My roots are very conservative Southern Baptist and evangelical. It would be a serious understatement to say that all things having to do with ‘spirituality’ were frowned upon – or at least ignored and pushed to the margins – in the churches I grew up in. I remember coming back home from college (where I was a Bible major) one weekend and a deacon asked me what I was studying in my Bible classes. I naively told him that last week we had been discussing the ‘in Christ’ spirituality of the Apostle Paul. This deacon’s reaction was less than positive. Spirituality it has been thought in many conservative evangelical circles is associated with all things ‘weird’. And to bring up mysticism was to stop a conversation altogether, in fact, many I grew up around were sure there could be no such thing as ‘Christian’ mysticism.
Some may find it strange then that Eugene Peterson is one of my most favorite authors and one of my main teachers concerning spiritual theology. Through Peterson and others I have found that spirituality is not all manner of weirdness and that while they had their flaws like everyone else in the world, we evangelicals can learn a thing or two from the Christian mystics. The Dictionary of Christian Spirituality is a great resource in pursuit of this aim. Glen Scorgie underscores one of Peterson’s basic ideas about spirituality when he says, “Christian spirituality is the domain of lived Christian experience. Its about living all of life – not just some esoteric portion of it – before God, through God, in the transforming and empowering presence of the Holy Spirit.” (27) There it is, spirituality is not about the strange or esoteric. Indeed, ones spirituality is where does life ‘in Christ’ and through the Spirit (to pull themes from the Apostle Paul) in the everyday, ordinary, and mundane stuff of life. Scorgie also give us a valuable matrix of Christian spirituality to keep in mind. He discusses the relational, transformation, and vocational dynamics of Christian spirituality in which there is one key to being spiritually deep. These three dynamics exist in an interdependent matrix in which Christ is with us, Christ is in us, and Christ works through us through the Spirit. (29-30)
With the emergence of authors of such as Richard Foster and Eugene Peterson, evangelical attitudes toward spirituality and Christian mysticism have greatly improved. The publication of Dictionary of Christian Spirituality is a testimony to this reality. But this is not JUST a dictionary. Before one gets to the approximately 600 pages of alphabetized dictionary entries there are 34 chapters comprising 240 pages of ‘integrative essays’ that are well worth the price of the book as a whole. Covered are such topics as Old and New Testament foundations for Christian Spirituality, Human Personhood, Eschatology and Hope, Spirituality in Community, Liturgical Spirituality, Prayer, Mysticism, Spirituality in Relation to Psychology and Therapy, and Mission and Ministry, and four chapters devoted to the history of Christian Spirituality (just to name a few). The dictionary entries contain smaller article as covering a wide swath of subjects ranging from Baptist Spirituality to Methodist Spirituality to Anabaptist spirituality as well as people such as Dietrich Bonhoeffer to Karl Barth to an article each on the Cappadocian Fathers.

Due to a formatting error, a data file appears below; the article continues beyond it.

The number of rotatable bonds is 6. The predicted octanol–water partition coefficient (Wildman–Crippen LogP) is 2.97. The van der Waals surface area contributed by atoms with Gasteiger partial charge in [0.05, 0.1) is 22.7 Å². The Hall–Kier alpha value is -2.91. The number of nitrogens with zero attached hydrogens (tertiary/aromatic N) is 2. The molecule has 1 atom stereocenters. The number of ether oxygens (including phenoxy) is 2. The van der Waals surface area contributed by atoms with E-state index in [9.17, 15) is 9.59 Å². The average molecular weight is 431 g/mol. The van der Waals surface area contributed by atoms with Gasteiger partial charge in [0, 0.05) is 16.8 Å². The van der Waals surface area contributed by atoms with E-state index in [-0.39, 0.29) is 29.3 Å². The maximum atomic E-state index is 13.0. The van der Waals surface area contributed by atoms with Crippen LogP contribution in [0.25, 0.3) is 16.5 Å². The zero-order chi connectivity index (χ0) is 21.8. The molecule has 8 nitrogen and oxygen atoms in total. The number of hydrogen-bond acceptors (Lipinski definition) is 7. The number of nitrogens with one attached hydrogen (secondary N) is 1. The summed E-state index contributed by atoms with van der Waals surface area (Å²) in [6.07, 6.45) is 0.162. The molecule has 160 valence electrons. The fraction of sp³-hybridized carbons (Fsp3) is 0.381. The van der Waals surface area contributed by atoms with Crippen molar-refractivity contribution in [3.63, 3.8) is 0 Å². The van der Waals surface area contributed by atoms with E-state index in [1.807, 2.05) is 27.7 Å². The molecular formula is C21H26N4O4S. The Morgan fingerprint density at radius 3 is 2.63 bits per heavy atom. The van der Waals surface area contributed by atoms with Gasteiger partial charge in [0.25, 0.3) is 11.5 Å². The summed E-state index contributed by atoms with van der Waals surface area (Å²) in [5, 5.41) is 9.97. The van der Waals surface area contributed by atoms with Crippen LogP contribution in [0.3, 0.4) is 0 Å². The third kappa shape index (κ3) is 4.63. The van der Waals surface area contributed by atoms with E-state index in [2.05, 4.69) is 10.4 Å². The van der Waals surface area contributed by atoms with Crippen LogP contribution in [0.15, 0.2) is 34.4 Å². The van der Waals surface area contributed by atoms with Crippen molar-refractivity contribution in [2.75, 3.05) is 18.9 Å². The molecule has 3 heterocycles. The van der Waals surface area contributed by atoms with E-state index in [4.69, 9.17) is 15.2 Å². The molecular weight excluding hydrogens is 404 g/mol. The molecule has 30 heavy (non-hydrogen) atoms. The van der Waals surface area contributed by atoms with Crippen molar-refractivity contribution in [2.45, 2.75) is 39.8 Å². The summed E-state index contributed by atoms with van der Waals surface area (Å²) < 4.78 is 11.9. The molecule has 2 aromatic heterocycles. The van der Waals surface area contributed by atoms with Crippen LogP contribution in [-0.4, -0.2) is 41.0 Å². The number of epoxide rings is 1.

I am well pleased with the Dictionary of Christian Spirituality. From what I have seen thus far it represents well the diversity of Christianity and covers not only Protestant and evangelical spirituality but also Catholic and Eastern Orthodox spirituality. I was especially pleased with the wide inclusion of Eastern Orthodox material (and discussions of theosis/deification even) not only because of the influence of Eastern Orthodox on me personally but because Protestants in general and evangelicals specifically (western as they are) have been guilty of ignoring or forgetting about our Eastern Orthodox brethren. As one who desires to learn from and incorporate a wide variety of Christian sources in my spiritual practice I appreciate the Dictionary of Christian Spirituality. This book is a great starting point and at the end of each chapter and article there are resources for further reading. With this book we have the opportunity to learn deepen our spirituality from the witness and testimony of the whole church (I just wish that it had an index).
Just to be official, everyone should know (in accordance with the Federal Trade Commission’s 16 CFR, Part 255 “Guides Concerning the Use of Endorsements and Testimonials in Advertising”) that I received this book free from Zondervan as part of a give away to read and talk about on my blog. I was not required to write a positive review, a bad review, or an in between review. I hereby swear that the opinions I have expressed are my own and that I am solely responsible for any typos that appear. I also apologize for such a late review. My copy arrived rather late, I just started a new job, and there have been a number of family concerns.